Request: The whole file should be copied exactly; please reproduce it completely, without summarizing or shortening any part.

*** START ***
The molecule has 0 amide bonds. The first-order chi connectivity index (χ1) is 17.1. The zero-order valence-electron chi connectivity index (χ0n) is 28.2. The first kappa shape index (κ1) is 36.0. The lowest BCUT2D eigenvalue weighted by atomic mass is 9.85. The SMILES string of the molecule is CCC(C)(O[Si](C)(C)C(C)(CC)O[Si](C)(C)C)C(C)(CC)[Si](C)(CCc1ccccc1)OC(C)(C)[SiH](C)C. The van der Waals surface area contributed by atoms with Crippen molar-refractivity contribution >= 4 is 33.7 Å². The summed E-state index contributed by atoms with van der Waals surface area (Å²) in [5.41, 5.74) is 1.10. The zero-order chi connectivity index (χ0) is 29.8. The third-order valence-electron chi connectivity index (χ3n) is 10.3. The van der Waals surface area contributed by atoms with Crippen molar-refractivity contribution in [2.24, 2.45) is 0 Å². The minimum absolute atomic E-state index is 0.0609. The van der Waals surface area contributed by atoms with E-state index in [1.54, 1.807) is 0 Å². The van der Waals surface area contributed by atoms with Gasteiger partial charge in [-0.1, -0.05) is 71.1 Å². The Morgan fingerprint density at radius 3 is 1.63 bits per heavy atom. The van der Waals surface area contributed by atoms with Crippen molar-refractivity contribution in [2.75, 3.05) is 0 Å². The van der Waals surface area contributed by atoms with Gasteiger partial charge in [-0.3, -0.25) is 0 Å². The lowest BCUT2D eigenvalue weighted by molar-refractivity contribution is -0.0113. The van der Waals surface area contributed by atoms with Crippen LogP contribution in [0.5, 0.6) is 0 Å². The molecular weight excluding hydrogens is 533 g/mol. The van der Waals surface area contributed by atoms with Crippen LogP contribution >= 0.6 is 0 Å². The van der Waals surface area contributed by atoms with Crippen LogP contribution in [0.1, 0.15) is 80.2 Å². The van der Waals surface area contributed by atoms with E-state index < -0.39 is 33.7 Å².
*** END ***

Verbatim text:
The molecule has 0 amide bonds. The first-order chi connectivity index (χ1) is 17.1. The zero-order valence-electron chi connectivity index (χ0n) is 28.2. The first kappa shape index (κ1) is 36.0. The lowest BCUT2D eigenvalue weighted by atomic mass is 9.85. The SMILES string of the molecule is CCC(C)(O[Si](C)(C)C(C)(CC)O[Si](C)(C)C)C(C)(CC)[Si](C)(CCc1ccccc1)OC(C)(C)[SiH](C)C. The van der Waals surface area contributed by atoms with Crippen molar-refractivity contribution >= 4 is 33.7 Å². The summed E-state index contributed by atoms with van der Waals surface area (Å²) in [5.41, 5.74) is 1.10. The zero-order chi connectivity index (χ0) is 29.8. The third-order valence-electron chi connectivity index (χ3n) is 10.3. The van der Waals surface area contributed by atoms with Crippen molar-refractivity contribution in [2.24, 2.45) is 0 Å². The minimum absolute atomic E-state index is 0.0609. The van der Waals surface area contributed by atoms with E-state index in [1.54, 1.807) is 0 Å². The van der Waals surface area contributed by atoms with Gasteiger partial charge in [-0.1, -0.05) is 71.1 Å². The Morgan fingerprint density at radius 3 is 1.63 bits per heavy atom. The van der Waals surface area contributed by atoms with Crippen molar-refractivity contribution in [2.75, 3.05) is 0 Å². The van der Waals surface area contributed by atoms with Gasteiger partial charge in [-0.3, -0.25) is 0 Å². The lowest BCUT2D eigenvalue weighted by molar-refractivity contribution is -0.0113. The van der Waals surface area contributed by atoms with Crippen LogP contribution in [0.5, 0.6) is 0 Å². The molecular weight excluding hydrogens is 533 g/mol. The van der Waals surface area contributed by atoms with Crippen LogP contribution >= 0.6 is 0 Å². The van der Waals surface area contributed by atoms with Crippen LogP contribution in [0.1, 0.15) is 80.2 Å². The van der Waals surface area contributed by atoms with E-state index < -0.39 is 33.7 Å².